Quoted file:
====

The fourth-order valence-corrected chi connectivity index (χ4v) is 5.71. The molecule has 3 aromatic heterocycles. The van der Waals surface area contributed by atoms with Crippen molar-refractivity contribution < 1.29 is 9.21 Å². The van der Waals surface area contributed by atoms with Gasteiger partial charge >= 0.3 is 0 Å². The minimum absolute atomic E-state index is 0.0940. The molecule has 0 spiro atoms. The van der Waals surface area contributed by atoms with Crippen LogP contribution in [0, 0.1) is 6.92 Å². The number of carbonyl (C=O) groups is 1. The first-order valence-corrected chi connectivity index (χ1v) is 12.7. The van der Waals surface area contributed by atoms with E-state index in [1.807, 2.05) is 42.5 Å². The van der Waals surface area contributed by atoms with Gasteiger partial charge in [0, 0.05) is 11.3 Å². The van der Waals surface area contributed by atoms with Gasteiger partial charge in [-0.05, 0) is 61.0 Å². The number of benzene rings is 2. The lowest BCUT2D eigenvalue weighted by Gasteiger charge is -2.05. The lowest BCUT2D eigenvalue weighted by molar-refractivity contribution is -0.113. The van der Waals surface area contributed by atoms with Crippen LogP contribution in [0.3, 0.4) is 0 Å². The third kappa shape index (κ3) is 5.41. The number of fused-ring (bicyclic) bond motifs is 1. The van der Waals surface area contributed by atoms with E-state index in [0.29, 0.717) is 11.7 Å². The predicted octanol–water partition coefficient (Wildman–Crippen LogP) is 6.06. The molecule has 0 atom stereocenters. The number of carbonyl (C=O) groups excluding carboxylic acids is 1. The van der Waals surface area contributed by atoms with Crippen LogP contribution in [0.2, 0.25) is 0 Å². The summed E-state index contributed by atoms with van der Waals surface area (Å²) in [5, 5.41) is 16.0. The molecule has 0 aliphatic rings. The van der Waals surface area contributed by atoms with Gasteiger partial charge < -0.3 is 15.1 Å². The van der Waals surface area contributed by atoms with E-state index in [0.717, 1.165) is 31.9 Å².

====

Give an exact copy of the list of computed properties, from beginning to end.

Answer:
The fourth-order valence-corrected chi connectivity index (χ4v) is 5.71. The molecule has 3 aromatic heterocycles. The van der Waals surface area contributed by atoms with Crippen molar-refractivity contribution < 1.29 is 9.21 Å². The van der Waals surface area contributed by atoms with Gasteiger partial charge >= 0.3 is 0 Å². The minimum absolute atomic E-state index is 0.0940. The molecule has 0 spiro atoms. The van der Waals surface area contributed by atoms with Crippen LogP contribution in [0, 0.1) is 6.92 Å². The number of carbonyl (C=O) groups is 1. The first-order valence-corrected chi connectivity index (χ1v) is 12.7. The van der Waals surface area contributed by atoms with E-state index in [1.807, 2.05) is 42.5 Å². The van der Waals surface area contributed by atoms with Gasteiger partial charge in [0, 0.05) is 11.3 Å². The van der Waals surface area contributed by atoms with Gasteiger partial charge in [-0.05, 0) is 61.0 Å². The number of benzene rings is 2. The lowest BCUT2D eigenvalue weighted by Gasteiger charge is -2.05. The lowest BCUT2D eigenvalue weighted by molar-refractivity contribution is -0.113. The van der Waals surface area contributed by atoms with Crippen LogP contribution in [0.3, 0.4) is 0 Å². The third kappa shape index (κ3) is 5.41. The number of fused-ring (bicyclic) bond motifs is 1. The van der Waals surface area contributed by atoms with E-state index in [0.29, 0.717) is 11.7 Å². The predicted octanol–water partition coefficient (Wildman–Crippen LogP) is 6.06. The molecule has 0 atom stereocenters. The number of carbonyl (C=O) groups excluding carboxylic acids is 1. The van der Waals surface area contributed by atoms with Crippen LogP contribution in [0.2, 0.25) is 0 Å². The summed E-state index contributed by atoms with van der Waals surface area (Å²) in [5, 5.41) is 16.0. The molecule has 0 aliphatic rings. The van der Waals surface area contributed by atoms with Gasteiger partial charge < -0.3 is 15.1 Å². The van der Waals surface area contributed by atoms with E-state index in [0.717, 1.165) is 31.9 Å².